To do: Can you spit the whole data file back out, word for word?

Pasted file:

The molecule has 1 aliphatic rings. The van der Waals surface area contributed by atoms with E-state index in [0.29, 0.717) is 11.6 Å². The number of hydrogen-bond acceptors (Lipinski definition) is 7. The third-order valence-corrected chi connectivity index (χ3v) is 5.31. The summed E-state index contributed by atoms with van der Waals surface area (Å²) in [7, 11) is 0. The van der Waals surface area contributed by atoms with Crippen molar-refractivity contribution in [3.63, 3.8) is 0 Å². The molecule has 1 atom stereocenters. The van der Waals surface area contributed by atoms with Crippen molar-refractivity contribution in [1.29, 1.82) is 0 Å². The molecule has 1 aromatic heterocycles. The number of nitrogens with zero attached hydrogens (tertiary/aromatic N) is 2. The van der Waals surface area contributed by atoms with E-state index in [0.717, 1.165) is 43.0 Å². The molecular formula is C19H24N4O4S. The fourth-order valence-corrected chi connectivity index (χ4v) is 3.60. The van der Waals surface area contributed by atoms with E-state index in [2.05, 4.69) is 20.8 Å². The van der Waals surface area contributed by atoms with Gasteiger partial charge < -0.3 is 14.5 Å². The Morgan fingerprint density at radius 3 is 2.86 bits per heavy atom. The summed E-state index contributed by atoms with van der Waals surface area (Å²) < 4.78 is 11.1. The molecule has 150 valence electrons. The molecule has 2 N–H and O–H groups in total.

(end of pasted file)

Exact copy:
The molecule has 1 aliphatic rings. The van der Waals surface area contributed by atoms with E-state index in [0.29, 0.717) is 11.6 Å². The number of hydrogen-bond acceptors (Lipinski definition) is 7. The third-order valence-corrected chi connectivity index (χ3v) is 5.31. The summed E-state index contributed by atoms with van der Waals surface area (Å²) in [7, 11) is 0. The van der Waals surface area contributed by atoms with Crippen molar-refractivity contribution in [3.63, 3.8) is 0 Å². The molecule has 1 atom stereocenters. The van der Waals surface area contributed by atoms with Crippen molar-refractivity contribution in [1.29, 1.82) is 0 Å². The molecule has 1 aromatic heterocycles. The number of nitrogens with zero attached hydrogens (tertiary/aromatic N) is 2. The van der Waals surface area contributed by atoms with E-state index in [0.717, 1.165) is 43.0 Å². The molecular formula is C19H24N4O4S. The fourth-order valence-corrected chi connectivity index (χ4v) is 3.60. The van der Waals surface area contributed by atoms with E-state index in [2.05, 4.69) is 20.8 Å². The van der Waals surface area contributed by atoms with Gasteiger partial charge < -0.3 is 14.5 Å². The Morgan fingerprint density at radius 3 is 2.86 bits per heavy atom. The summed E-state index contributed by atoms with van der Waals surface area (Å²) < 4.78 is 11.1. The molecule has 150 valence electrons. The molecule has 2 N–H and O–H groups in total.